Foursquare is getting a new CEO, along with a pile of cash.
The company has raised $45 million in an equity round led by one of its angel investors, Union Square Ventures, and its co-founder Dennis Crowley is giving up his CEO title. Other early Foursquare investors Andreessen Horowitz, Spark Capital and DFJ Growth also invested in the new round, along with Morgan Stanley. Foursquare says the round was "over-subscribed" and took a few months to put together.
Crowley has served as Foursquare's CEO since he co-founded the mobile location data company in 2007. He'd previously founded a similar company, Dodgeball, and sold it to Google in 2005.
Now he's passing the top job to Jeff Glueck, who joined Crowley's company as COO in June 2014. With Glueck as CEO, Crowley will become executive chairman and Steven Rosenblatt, Foursquare's Chief Revenue Officer, will become Foursquare's president. Foursquare says the executive shuffle will give Crowley time to lead the company's vision without day-to-day distractions. Crowley says he'll continue to stay very involved and working with the company in a full-time capacity -; "1000%" he says -; and that the transition has been on his mind for the past year.
"It feels amazing," Crowley says. "We're taking the two strongest business leaders we have and putting them in the spots they're supposed to be in."
The reorganization and cash infusion comes after a critical year for the company, during which it transitioned from a consumer product to an enterprise service generating real revenue.
Originally, Crowley thought of it as a game
When Foursquare was founded, it came up with the concept of local "check-ins" and was positioned as a game in which friends could keep track of each others' whereabouts. But after scaling to about 30 million users, interest in the app dwindled and the company struggled to gain much initial advertising revenue. Would-be users were confused by the app and what it was supposed to be. A game? A Yelp competitor? A Check-in tool?
Crowley told Business Insider in September that he used to refer to his product as a "Swiss army knife" with lots of nifty features. But he eventually realized the lack of product focus was actually hurting his startup. So he started to make some tough decisions and big changes.
In 2012, Rosenblatt joined the company to begin building an ad sales team and moving revenue in a meaningful way. One year later, the company raised $35 million in a round that valued the company at roughly $650 million.
During the summer of 2014, Foursquare unbundled its flagship app into two products: Swarm and Foursquare. Swarm would house the game side of the app and encourage users to check in to local venues to earn badges. The new Foursquare app would operate like Yelp, giving smart local recommendations to users with tips on what to do in each place.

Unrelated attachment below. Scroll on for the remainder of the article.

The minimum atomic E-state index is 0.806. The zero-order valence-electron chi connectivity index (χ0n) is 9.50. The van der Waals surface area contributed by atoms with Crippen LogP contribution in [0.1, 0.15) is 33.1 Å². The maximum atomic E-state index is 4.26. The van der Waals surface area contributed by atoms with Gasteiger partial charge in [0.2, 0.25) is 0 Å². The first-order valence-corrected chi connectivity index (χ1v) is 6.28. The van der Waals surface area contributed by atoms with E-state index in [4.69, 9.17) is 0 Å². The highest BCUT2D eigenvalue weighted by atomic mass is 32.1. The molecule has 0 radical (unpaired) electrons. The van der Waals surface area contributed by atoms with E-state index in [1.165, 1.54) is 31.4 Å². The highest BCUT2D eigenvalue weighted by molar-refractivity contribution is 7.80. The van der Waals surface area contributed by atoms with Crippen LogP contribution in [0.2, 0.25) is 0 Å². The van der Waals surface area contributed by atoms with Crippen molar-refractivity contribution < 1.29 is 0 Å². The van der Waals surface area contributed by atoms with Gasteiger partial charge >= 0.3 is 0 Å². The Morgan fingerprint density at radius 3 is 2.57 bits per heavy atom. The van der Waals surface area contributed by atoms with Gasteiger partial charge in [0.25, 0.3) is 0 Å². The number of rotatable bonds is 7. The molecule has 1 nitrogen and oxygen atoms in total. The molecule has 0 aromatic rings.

Foursquare began to diversify its revenue as well. Instead of just selling traditional banner units to advertisers, Glueck and Rosenblatt have helped come up with a way for Foursquare to sell its robust location data to other businesses and brands.
How to make money in mobile apps
Rosenblatt believes there are three ways mobile apps can make money. They can either have a massive audience to sell against (like Snapchat and Facebook), really good technology that allows for great content distribution (like publishers), or they can have data other companies need and want to pay for.
And for Foursquare, data seemed to make the most sense. Now, Foursquare generates revenue through native advertising, a programmatic "Pinpoint" advertising platform, and its location data, which it bundles up and offers to subscribers. He says the enterprise and pinpoint businesses are the biggest growing chunk of the company's revenue (170% and 160% respectively last year) and as of September, the company's data-driven advertising solutions and API were generating revenue at a $50 million annual run rate. Its data is licensed to companies like Yahoo, Microsoft, Twitter and Pinterest. About 100,000 developers use Foursquare's API.
Crowley and his company won't comment on Foursquare's current valuation in the new raise, but it's reportedly less than half of that previous $650 million figure. The company says it feels good about the terms, which were "structured in an employee-friendly way." Regardless of the valuation and even with Crowley--who is expecting his first child soon--taking off his CEO hat, investors seem to be bullish on the new, improved Foursquare.
Fred Wilson, a Union Square Ventures partner who was an angel investor in Foursquare, wrote a blog post on Thursday about startup founders and tenacity, in which he praises what Crowley has built.
"Maybe no USV portfolio company (with the exception of Twitter) has taken it on the chin more for being the 'hot company that fell out of favor,'" Wilson wrote. "And yet sitting here today, Foursquare has built a very real business that is growing nicely and has a very bright future...You can say what you will about Foursquare, and don’t bother because it most certainly has already been said and not very nicely, but it has survived and is thriving."